DRAGBIKE.COM, Headlining News From The Motorcycle Drag Racing World

24 Май 2015 | Author: | Комментарии к записи DRAGBIKE.COM, Headlining News From The Motorcycle Drag Racing World отключены
Kawasaki Square Four 2 Stroke Prototype


thirty years ago, the economy experienced a period of high economic growth the mid-1950s until the mid-1960s. grabbed this opportunity both hands and the company’s of motorbikes surged in response. some time around the the 1960s marked the start of the era.

Kawasaki rode the generated by what later to be called the Izanagi Boom in September 1966, the company announced its W1, a motorcycle with a of 650cc — at the time of its this was the largest displacement on the Japanese market. In August the A1, more commonly known as the took center stage this was a high performance with approximately 80ps per It was quickly followed by a larger model, the A7.

This was undoubtedly the era Kawasaki laid the foundations for its success.

Kawasaki, however, was not the manufacturer that had the presence to advantage of those economic years. Honda launched its during the same time and its T500. Both these proved to be very popular enthusiasts overseas.

At the time, the riding public keenly larger bore machines higher horsepower and higher top and each company vied to what the market wanted. In the US America was the world’s biggest market — riders particularly insistent on these new Unfortunately, when these reached the desks of the manufacturers in Japan, they usually accompanied by calls for lower

Obviously this was not going to be for the Japanese bike manufacturers.

response was to put together a top secret referred to as the N100 Plan. got under way in earnest in July with the eventual target a set of specifications that were short of spectacular for the period: an capacity of 500cc, 60ps (equivalent to a per liter horsepower of and a 0-400m standing start of 13 seconds.

Kawasaki considered two different to the construction of what would the most powerful production engine for its day. The first was the tried and trued route of the bore of an existing engine this would, at least, the company of the increased power they were after.

For application, Kawasaki looked at the bore of the successful A7 to obtain an two-… parallel Twin rotary-disc valve engine a displacement of 500cc. The second involved the development of a revolutionary new layout, which went against the conventional wisdom of the In creating the fastest bike in the the engineers would have to all the technical manuals, building a parallel or L design air cooled three cylinder engine.

In any both twin cylinder and cylinder engines were alongside each other. The crucial problem in the development of the cylinder model was to decide to go for a parallel in-line layout or a new L cylinder layout. With in mind, Kawasaki began by with the most troubling of the three cylinder engine: How to cool the second or middle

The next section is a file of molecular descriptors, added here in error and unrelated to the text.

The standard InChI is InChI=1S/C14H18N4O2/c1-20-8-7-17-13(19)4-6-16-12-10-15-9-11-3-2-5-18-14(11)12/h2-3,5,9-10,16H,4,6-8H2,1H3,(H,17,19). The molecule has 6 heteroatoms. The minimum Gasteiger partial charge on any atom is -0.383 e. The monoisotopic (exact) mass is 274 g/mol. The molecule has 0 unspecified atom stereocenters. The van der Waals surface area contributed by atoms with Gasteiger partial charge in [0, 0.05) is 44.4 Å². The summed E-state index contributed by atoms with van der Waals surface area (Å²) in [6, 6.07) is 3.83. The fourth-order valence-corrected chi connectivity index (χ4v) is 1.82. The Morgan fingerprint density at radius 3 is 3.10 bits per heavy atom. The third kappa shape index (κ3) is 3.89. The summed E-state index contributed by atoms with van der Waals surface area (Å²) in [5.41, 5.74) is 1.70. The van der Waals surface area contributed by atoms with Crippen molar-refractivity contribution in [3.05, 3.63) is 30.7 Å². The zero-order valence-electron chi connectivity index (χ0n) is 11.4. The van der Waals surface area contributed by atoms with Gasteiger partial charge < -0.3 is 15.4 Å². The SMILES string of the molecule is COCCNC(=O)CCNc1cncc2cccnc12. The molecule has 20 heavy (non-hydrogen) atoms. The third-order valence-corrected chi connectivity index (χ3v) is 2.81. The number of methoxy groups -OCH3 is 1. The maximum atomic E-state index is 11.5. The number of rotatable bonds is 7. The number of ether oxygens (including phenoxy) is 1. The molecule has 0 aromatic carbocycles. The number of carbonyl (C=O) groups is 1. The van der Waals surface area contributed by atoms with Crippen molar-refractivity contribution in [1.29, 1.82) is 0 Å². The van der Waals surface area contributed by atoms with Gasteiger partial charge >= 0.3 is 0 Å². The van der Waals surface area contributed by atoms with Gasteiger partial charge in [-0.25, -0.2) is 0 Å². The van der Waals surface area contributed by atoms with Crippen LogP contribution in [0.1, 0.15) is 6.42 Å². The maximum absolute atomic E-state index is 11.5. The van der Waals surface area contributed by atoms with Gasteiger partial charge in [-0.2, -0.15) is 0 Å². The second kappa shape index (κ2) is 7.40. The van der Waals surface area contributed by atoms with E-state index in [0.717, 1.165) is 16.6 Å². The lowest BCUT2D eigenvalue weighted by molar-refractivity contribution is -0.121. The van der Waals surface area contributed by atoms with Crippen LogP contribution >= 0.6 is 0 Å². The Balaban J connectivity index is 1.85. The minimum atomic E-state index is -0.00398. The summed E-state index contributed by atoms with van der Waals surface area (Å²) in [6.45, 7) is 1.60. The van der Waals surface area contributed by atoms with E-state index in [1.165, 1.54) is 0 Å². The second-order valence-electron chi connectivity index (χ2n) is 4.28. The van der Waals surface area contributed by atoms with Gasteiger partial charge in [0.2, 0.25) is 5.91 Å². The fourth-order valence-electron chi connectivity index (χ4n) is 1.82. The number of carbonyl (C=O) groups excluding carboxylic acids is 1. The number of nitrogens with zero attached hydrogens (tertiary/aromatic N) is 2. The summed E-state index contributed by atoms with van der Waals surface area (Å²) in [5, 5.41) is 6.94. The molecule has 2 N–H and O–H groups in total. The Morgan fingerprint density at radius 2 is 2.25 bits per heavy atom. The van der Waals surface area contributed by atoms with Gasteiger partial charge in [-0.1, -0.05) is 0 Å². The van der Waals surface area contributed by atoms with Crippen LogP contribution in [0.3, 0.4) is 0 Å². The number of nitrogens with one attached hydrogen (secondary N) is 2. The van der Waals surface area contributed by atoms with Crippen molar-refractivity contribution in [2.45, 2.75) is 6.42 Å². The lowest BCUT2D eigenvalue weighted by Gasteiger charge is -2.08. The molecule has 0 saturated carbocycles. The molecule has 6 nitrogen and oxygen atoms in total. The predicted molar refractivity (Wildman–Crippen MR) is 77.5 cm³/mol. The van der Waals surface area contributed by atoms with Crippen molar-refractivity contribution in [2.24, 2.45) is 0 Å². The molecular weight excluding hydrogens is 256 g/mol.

In order to test the cooling of both engine layouts, the technical team prepared a of each engine which then took to the laboratories of the of Engineering at Osaka University. conducting a battery of tests and the data on the heating and cooling of the engine itself, the information was to evaluate everything from the length of the cooling fins to the cylinder pitch. The results of tests led to the conclusion that efficiency would not be significantly by arranging the cylinders in parallel and the finally opted for the in-line layout.

At the same time that the cylinder engine layout was consideration, Kawasaki also ahead with the development and of its two-… twin cylinder disc valve engine. The test results pointed to a promising outcome. However, the layout of the three cylinder had been decided, the technical applied themselves wholeheartedly to of the two-… three cylinder valve engine that was to become legendary.

Their culminated in the successful launch in 1967 of the H1: a 60ps / 7,500rpm, per liter engine.

Two different were thus developed by side but, in the final the company opted to go with the new feel and stunning design of the cylinder piston valve

The technical team’s most problem for mass production of monster engine was how to prevent the from fouling at low speeds. The Kawasaki Integrated Powervalve (KIPS) — the internal management system that is place today — was at time yet to be invented and, in the of this kind of exhaust device, it was difficult to obtain combustion at all engine speeds.

The Kawasaki technical team to this challenge by borrowing existing 2-… racing

Cutting edge CDI (Capacitor Ignition) technology from the KR-3 works racer a water cooled two cycle cylinder V-type 125cc), was for the H1. This ignition system by first boosting an initial 12V to 400V. Next, it boosted the to about 25,000 to 30,000V by of a thyristor-based switching system. The spark that resulted the way for a quantum leap in combustion